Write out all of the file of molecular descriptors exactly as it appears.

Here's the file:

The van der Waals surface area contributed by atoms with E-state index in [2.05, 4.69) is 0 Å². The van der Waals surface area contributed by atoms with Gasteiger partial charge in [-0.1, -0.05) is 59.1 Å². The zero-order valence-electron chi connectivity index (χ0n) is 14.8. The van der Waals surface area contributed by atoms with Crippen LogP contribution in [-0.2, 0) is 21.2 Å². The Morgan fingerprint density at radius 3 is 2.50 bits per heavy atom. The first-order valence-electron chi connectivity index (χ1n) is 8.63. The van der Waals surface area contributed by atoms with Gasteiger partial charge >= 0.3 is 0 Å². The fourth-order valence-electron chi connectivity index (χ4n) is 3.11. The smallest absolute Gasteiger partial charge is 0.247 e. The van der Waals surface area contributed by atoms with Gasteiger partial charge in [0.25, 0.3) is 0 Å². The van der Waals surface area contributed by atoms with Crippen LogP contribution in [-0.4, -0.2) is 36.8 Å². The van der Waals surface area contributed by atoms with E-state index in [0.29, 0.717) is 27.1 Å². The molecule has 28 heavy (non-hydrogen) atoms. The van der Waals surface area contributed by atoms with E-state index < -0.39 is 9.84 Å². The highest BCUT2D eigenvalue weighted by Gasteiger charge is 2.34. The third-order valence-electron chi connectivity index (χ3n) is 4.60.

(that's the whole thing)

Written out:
The van der Waals surface area contributed by atoms with E-state index in [2.05, 4.69) is 0 Å². The van der Waals surface area contributed by atoms with Gasteiger partial charge in [-0.1, -0.05) is 59.1 Å². The zero-order valence-electron chi connectivity index (χ0n) is 14.8. The van der Waals surface area contributed by atoms with Crippen LogP contribution in [-0.2, 0) is 21.2 Å². The Morgan fingerprint density at radius 3 is 2.50 bits per heavy atom. The first-order valence-electron chi connectivity index (χ1n) is 8.63. The van der Waals surface area contributed by atoms with Gasteiger partial charge >= 0.3 is 0 Å². The fourth-order valence-electron chi connectivity index (χ4n) is 3.11. The smallest absolute Gasteiger partial charge is 0.247 e. The van der Waals surface area contributed by atoms with Gasteiger partial charge in [0.25, 0.3) is 0 Å². The van der Waals surface area contributed by atoms with Crippen LogP contribution in [-0.4, -0.2) is 36.8 Å². The van der Waals surface area contributed by atoms with E-state index in [0.29, 0.717) is 27.1 Å². The molecule has 28 heavy (non-hydrogen) atoms. The van der Waals surface area contributed by atoms with E-state index < -0.39 is 9.84 Å². The highest BCUT2D eigenvalue weighted by Gasteiger charge is 2.34. The third-order valence-electron chi connectivity index (χ3n) is 4.60.